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"Joyce L. Tokar" <[log in to unmask]>
Mon, 6 Dec 2004 12:40:10 -0700
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On Mon, 6 Dec 2004 09:47:22 -0500, David Botton wrote:

>Ok #2 in our series of questions that will make their way in to the
>FAQ, articles, etc. (I will be putting together #1 answers soon)
>
>Why is it better to have tasking as a language feature than as an API?
>

One advantage of having tasking in the language rather than as an API to an underlying operating system is that all of
the features of the language are available to the task.  Particularly, the strong typing of Ada carriers over to the
interfaces of the task entries.  Similarly, the full type model is available including protected objects and tagged types.
Thus enabling both protected operations and class-wide dispatching within task bodies.  Of course, neither of these
features need be used if the developer or their associated coding guidelines recommend against the use of such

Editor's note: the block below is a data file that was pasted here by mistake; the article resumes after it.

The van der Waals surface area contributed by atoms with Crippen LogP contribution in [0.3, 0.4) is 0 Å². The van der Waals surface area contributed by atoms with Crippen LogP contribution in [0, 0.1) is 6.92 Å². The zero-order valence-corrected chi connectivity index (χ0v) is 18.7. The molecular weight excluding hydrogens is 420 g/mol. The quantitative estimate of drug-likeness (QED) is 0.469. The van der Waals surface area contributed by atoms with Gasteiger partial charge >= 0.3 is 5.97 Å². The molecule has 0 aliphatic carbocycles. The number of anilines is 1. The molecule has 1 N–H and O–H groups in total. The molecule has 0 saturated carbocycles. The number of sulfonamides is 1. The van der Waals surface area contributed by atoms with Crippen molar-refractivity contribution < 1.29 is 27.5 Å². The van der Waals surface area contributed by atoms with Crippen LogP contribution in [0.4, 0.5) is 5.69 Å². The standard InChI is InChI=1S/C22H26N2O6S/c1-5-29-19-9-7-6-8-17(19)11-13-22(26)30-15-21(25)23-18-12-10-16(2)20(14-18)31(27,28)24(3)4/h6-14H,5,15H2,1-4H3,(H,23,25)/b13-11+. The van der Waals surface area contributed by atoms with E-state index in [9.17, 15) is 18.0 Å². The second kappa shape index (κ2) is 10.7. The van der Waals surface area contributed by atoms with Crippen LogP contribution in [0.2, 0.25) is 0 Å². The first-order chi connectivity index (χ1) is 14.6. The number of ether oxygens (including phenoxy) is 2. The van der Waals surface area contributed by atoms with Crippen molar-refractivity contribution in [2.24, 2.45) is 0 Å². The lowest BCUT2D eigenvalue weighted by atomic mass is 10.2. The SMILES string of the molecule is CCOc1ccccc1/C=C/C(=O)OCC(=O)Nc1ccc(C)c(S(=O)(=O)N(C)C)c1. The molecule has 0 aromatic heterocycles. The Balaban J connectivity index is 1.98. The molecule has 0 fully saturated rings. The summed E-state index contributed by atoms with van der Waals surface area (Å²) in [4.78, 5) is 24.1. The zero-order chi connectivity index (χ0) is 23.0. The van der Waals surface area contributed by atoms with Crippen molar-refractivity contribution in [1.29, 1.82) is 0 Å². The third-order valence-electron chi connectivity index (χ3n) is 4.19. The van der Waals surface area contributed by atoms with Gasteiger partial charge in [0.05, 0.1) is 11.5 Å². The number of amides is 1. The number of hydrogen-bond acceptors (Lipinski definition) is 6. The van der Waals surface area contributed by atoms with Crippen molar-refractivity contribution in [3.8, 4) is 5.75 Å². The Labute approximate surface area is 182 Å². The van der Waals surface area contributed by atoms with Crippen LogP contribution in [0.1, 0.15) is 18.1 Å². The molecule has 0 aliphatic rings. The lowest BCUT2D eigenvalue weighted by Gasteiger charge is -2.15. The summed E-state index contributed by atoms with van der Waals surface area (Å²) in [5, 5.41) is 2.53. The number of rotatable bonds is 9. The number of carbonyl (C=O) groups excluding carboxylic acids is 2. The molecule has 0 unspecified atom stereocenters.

features.

Another advantage to having tasking in the language is tha the exception model is integrated with the thread model
thereby enabling detection of exceptional behavior within the appropriate thread of execution.

Yet another advantage to having tasking in the language is that it is available regardless of the underlying execution
platform.  Hence, the tasking may be used when the target execution environment is a bare-board as well as when the
target is an operating system.  The characteristics of the language feature will be the same regardless of the underlying
execution environment However, the execution time performance will varying depending on the Ada runtime
implementation.

From a certification point of view, it is possible to certify tasking applications by certifying the appropriate portions of the
Ada runtime environment rather than needing to certify an entire operating system as well as the associated APIs.  The
later may require several different organizations to be involved in the certification activities.



Joyce L Tokar, PhD
Pyrrhus Software
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